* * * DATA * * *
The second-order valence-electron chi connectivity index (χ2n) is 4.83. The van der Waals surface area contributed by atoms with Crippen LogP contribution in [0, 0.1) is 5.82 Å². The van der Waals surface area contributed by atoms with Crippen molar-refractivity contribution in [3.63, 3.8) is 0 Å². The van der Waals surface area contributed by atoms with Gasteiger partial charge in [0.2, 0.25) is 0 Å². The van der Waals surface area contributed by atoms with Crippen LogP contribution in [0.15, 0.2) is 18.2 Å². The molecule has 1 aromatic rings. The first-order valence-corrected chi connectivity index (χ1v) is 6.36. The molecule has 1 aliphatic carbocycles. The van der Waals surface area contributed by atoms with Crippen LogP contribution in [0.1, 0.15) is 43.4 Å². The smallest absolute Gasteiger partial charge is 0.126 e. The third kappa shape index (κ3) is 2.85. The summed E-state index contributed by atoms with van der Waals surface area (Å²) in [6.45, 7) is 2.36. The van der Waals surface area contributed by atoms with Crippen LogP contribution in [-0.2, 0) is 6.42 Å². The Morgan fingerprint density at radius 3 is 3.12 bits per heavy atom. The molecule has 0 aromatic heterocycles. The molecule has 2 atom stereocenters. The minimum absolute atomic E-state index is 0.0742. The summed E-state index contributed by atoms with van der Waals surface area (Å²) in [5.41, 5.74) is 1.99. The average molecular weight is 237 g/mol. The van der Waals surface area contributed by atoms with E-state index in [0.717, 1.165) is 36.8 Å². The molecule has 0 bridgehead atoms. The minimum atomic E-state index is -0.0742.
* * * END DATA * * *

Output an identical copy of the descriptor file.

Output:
The second-order valence-electron chi connectivity index (χ2n) is 4.83. The van der Waals surface area contributed by atoms with Crippen LogP contribution in [0, 0.1) is 5.82 Å². The van der Waals surface area contributed by atoms with Crippen molar-refractivity contribution in [3.63, 3.8) is 0 Å². The van der Waals surface area contributed by atoms with Gasteiger partial charge in [0.2, 0.25) is 0 Å². The van der Waals surface area contributed by atoms with Crippen LogP contribution in [0.15, 0.2) is 18.2 Å². The molecule has 1 aromatic rings. The first-order valence-corrected chi connectivity index (χ1v) is 6.36. The molecule has 1 aliphatic carbocycles. The van der Waals surface area contributed by atoms with Crippen LogP contribution in [0.1, 0.15) is 43.4 Å². The smallest absolute Gasteiger partial charge is 0.126 e. The third kappa shape index (κ3) is 2.85. The summed E-state index contributed by atoms with van der Waals surface area (Å²) in [6.45, 7) is 2.36. The van der Waals surface area contributed by atoms with Crippen LogP contribution in [-0.2, 0) is 6.42 Å². The Morgan fingerprint density at radius 3 is 3.12 bits per heavy atom. The molecule has 0 aromatic heterocycles. The molecule has 2 atom stereocenters. The minimum absolute atomic E-state index is 0.0742. The summed E-state index contributed by atoms with van der Waals surface area (Å²) in [5.41, 5.74) is 1.99. The average molecular weight is 237 g/mol. The van der Waals surface area contributed by atoms with E-state index in [0.717, 1.165) is 36.8 Å². The molecule has 0 bridgehead atoms. The minimum atomic E-state index is -0.0742.